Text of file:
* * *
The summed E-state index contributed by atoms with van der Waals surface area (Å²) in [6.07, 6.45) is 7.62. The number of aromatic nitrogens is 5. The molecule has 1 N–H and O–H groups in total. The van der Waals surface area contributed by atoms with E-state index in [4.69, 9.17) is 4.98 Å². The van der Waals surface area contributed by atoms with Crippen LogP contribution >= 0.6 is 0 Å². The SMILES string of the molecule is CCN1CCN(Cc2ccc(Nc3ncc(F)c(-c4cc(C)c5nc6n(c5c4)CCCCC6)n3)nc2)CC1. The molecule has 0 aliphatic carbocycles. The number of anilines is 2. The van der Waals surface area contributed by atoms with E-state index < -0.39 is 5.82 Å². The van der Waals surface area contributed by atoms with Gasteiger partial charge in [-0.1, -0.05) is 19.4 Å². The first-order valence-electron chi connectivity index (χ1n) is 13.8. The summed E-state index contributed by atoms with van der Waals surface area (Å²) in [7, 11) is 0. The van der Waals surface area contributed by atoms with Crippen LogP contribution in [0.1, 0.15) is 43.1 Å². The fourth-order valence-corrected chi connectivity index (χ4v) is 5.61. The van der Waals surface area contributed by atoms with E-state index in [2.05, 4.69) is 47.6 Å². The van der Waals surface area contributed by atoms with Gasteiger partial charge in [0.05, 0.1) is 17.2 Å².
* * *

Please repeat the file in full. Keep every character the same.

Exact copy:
The summed E-state index contributed by atoms with van der Waals surface area (Å²) in [6.07, 6.45) is 7.62. The number of aromatic nitrogens is 5. The molecule has 1 N–H and O–H groups in total. The van der Waals surface area contributed by atoms with E-state index in [4.69, 9.17) is 4.98 Å². The van der Waals surface area contributed by atoms with Crippen LogP contribution >= 0.6 is 0 Å². The SMILES string of the molecule is CCN1CCN(Cc2ccc(Nc3ncc(F)c(-c4cc(C)c5nc6n(c5c4)CCCCC6)n3)nc2)CC1. The molecule has 0 aliphatic carbocycles. The number of anilines is 2. The van der Waals surface area contributed by atoms with E-state index < -0.39 is 5.82 Å². The van der Waals surface area contributed by atoms with Gasteiger partial charge in [-0.1, -0.05) is 19.4 Å². The first-order valence-electron chi connectivity index (χ1n) is 13.8. The summed E-state index contributed by atoms with van der Waals surface area (Å²) in [7, 11) is 0. The van der Waals surface area contributed by atoms with Crippen LogP contribution in [0.1, 0.15) is 43.1 Å². The fourth-order valence-corrected chi connectivity index (χ4v) is 5.61. The van der Waals surface area contributed by atoms with E-state index in [2.05, 4.69) is 47.6 Å². The van der Waals surface area contributed by atoms with Gasteiger partial charge in [0.05, 0.1) is 17.2 Å².